I think we are in a waffle renaissance. Not pancakes. Waffles. The food of the kids on the weekend. Waffle are just everywhere and they are begging to be reinvented anew.
Anyone watching the HBO special miniseries Mildred Pierce got a view of waffle making on Mildred’s first night opening her restaurant, which specialized in only one type of dish: fried chicken and waffles. She was frying chicken on the stove and making waffles at the same time. When she zips out to the dining room, leaving the stove unattended, I was panting: “what about those waffles! they are going to burn.” And indeed they did.
Not two weeks later, Martha Stewart had a show making waffles with the exact same waffle maker as Mildred; a seriously heavy and ulitarian model used in restaurants. Martha noted that when she bought her new house, two of these waffle machines were still in the kitchen. She said she makes waffles every week in them (in her spare time of course). She made a fancy waffle with corn in it, but any good plain waffle will be a nice bed for fried chicken pieces, just like down South. I notice chicken and waffles are experiencing a resurgence of popularity with that old time appeal of comfort food.
Here are two of my favorite go-to homemade waffle recipes. One raised with yeast, the other mix-it-on-the-spot baking powder waffle. Get out the waffle iron!
In the 1980s, John Hudspeth opened a breakfast restaurant called Bridge Creek on the corner of the same block as Chez Panisse in Berkeley. The restaurant looked like a quaint two-story house and I would eat there every time I visited Berkeley. I was outright astonished that this restaurant served the best from-scratch morning food I have ever encountered anywhere.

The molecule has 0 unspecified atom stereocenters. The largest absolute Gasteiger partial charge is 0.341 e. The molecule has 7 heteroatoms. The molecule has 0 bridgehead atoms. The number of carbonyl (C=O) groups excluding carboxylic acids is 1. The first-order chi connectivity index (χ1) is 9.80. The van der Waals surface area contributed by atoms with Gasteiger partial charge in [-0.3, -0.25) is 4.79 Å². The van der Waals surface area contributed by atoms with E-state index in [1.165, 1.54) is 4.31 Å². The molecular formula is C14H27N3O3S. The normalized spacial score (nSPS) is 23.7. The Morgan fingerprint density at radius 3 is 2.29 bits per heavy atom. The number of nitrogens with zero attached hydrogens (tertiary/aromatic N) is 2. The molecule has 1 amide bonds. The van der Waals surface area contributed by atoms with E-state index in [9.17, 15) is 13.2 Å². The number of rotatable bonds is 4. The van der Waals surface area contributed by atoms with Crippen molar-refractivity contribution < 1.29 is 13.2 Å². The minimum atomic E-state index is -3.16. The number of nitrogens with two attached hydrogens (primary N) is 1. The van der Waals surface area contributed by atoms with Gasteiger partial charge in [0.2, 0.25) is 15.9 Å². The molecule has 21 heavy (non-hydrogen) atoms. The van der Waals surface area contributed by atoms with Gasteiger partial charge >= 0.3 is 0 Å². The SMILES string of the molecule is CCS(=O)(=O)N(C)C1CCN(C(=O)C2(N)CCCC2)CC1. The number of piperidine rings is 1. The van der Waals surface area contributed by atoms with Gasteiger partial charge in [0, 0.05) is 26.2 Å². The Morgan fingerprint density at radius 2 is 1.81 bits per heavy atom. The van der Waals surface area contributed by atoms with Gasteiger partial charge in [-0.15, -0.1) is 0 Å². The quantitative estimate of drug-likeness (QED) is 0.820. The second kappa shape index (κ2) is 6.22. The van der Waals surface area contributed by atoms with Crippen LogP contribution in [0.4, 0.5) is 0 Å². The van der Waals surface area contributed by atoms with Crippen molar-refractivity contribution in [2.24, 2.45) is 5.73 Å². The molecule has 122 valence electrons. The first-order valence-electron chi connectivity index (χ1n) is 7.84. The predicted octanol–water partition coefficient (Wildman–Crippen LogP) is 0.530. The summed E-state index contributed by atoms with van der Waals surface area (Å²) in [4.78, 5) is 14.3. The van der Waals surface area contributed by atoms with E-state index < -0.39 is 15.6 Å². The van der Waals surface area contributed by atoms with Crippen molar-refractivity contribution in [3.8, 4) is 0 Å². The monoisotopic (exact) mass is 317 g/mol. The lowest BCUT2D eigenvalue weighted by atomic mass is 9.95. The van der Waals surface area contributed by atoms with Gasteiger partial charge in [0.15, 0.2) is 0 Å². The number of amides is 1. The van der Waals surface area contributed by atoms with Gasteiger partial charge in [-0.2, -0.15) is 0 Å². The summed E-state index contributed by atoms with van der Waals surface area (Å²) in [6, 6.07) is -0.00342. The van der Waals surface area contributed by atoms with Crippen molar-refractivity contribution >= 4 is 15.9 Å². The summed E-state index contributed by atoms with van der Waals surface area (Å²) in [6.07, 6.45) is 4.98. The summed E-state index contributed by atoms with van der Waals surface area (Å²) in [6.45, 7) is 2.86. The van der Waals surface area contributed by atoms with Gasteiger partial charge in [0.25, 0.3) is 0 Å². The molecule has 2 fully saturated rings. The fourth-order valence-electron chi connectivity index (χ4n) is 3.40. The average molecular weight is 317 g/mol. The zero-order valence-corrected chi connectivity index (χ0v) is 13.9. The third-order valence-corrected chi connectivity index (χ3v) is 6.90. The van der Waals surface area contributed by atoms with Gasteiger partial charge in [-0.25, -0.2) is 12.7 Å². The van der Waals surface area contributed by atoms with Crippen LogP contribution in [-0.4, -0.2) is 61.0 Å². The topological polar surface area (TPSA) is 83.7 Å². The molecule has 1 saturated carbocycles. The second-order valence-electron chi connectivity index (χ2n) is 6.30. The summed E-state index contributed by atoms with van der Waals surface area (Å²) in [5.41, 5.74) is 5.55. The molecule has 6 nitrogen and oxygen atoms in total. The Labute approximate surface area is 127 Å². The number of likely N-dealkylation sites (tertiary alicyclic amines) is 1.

The menu consultant was Marion Cunningham, local author of the revised editions of the Fannie Farmer Cookbook. I would start with a Citrus Fizz, fresh grapefruit or orange juice with some sparkling water added, move on to crisp waffles with lots of maple syrup, sausage patties and melon slices, and as much hot chocolate or coffee I could muster at the end. I was determined to eat my way through the entire menu. The waffles were not like anything I had ever tasted and I yearned for the recipe. They ended up being a Fannie Farmer standard from 1896 and have become somewhat of a legend in the Bay Area waffle hall of fame.
Yeasted waffles are not as common as their quick cousins that use baking powder for leavening, but the time needed for mixing is the same, and an overnight rest creates a spectacular flavored/textured waffle that is ready to bake first thing in the morning. My version uses a bit of brown rice flour.
Delicious Raised Waffles
Makes 8 waffles, depending on iron size
- 1/2 cup warm water
- 2 1/2 teaspoons active dry yeast or 2 teaspoons SAF fast-acting yeast
- 2 cups milk, slightly warmed
- 1/2 cup (1 stick) butter, melted
- 1 teaspoon salt
- 1 teaspoon sugar
- 1 3/4 cups unbleached all-purpose flour
- 1/4 cup brown rice flour
- 2 large eggs
- 1/4 teaspoon baking soda
- 1/4 teaspoon baking powder
1. The night before serving, begin the waffle batter. Place the warm water in a large bowl or deep plastic container (the batter will double as it sits overnight). Sprinkle with the yeast and let stand 5 minutes to dissolve and become bubbly.